A Homily for
November 23, 2014
from MATTHEW 25:31-46
Revised from a Homily
November 20, 2011,
This morning we celebrate Christ the King Sunday, and the Gospel Lectionary Reading for today reflects this important emphasis.
We have little trouble getting our heads around the idea that Jesus is the LORD of the church (Colossians 1:18), after all he is her founder (Hebrews 12:2) and her foundation (1Corinthians 3:11), but we struggle with the idea that the risen Christ is the King of the world (Matthew 28:18 & Acts 1:9).
Or, said differently, as a traditional believer in the Christ we can quite easily espouse the affirmation that Jesus is King of our hearts, but it is more difficult for us to affirm with conviction that Jesus is LORD and King of the universe. This is true, first, because we understand that people hold differing views of the world and therefore such a statement is steeply politically incorrect, and second, we see a world dominated by monstrous evil and we are reluctant to see Christ’s Kingship involving such gruesome brutality.
Still, it is difficult to come to any other conclusion than this: the primary confession of the New Testament is the simple statement that Jesus is LORD, LORD not just of the church and of our hearts, but LORD of the world (Philippians 2:5-11) — listen to Jesus’ own words:
"When the Son of Man comes in his glory, and all the angels with him, he will sit upon his glorious throne, and all the nations will be assembled before him."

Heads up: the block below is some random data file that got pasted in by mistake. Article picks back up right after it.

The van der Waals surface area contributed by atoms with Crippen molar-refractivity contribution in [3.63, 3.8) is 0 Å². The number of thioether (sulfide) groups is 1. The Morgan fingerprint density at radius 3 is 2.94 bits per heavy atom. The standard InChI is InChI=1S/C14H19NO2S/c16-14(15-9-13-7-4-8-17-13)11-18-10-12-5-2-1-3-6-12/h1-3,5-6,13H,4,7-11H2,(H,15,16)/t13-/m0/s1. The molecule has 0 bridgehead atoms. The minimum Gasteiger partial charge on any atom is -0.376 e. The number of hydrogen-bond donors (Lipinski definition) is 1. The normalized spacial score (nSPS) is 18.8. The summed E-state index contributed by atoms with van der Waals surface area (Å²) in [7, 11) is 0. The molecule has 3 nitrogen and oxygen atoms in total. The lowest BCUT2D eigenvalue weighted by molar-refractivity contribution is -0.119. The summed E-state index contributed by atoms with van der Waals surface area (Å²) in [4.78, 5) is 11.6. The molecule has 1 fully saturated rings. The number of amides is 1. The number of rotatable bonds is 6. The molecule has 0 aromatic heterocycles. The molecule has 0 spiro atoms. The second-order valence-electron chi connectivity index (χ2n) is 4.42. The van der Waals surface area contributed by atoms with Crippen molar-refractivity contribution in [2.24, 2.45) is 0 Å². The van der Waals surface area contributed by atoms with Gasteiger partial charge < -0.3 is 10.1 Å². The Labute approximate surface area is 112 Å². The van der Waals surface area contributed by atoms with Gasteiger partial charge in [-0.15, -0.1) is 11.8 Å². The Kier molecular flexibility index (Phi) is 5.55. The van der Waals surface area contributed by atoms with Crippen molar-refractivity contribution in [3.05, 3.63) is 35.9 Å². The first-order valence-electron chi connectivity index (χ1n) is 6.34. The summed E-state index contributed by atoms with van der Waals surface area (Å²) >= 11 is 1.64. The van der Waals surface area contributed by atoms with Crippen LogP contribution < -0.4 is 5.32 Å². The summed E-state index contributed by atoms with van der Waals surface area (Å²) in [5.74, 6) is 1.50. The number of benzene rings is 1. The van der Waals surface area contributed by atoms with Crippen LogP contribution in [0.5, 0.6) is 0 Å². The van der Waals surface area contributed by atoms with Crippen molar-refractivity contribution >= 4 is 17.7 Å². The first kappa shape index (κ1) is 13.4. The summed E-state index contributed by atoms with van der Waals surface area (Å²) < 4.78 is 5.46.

I submit that it is difficult to come to any other conclusion than this is the King at work in the world.
But, one might well ask how the Son of Man becomes the King of the world. Is this Kingship won through violence and the brutality of empire, and all the usual worldly accoutrements of power? To which we answer a resounding,"NO!"
Instead, this King establishes this present and future Kingdom through sacrifice, through reconciliation, through the overthrow of the powers of darkness that always menace behind the imperium of empire.
But, of course, the Kingship of the Christ, although in some ways both affirmed and experienced by the church, has not as yet been fully felt in the world. There is a now-not-yet quality to this Kingship that continues to trouble and challenges us.
Flowing from the now-not-yet Kingship of Christ, then, I want us to think-through three affirmations that will help us unpack Christ's Kingship in the present:
WE LIVE UNDER THE KINGSHIP OF JESUS, NOW
WE LIVE WITH THE RIPPLES OF OUR ACTIONS, NOW
WE LIVE IN THE LIGHT OF FINAL JUSTICE, NOW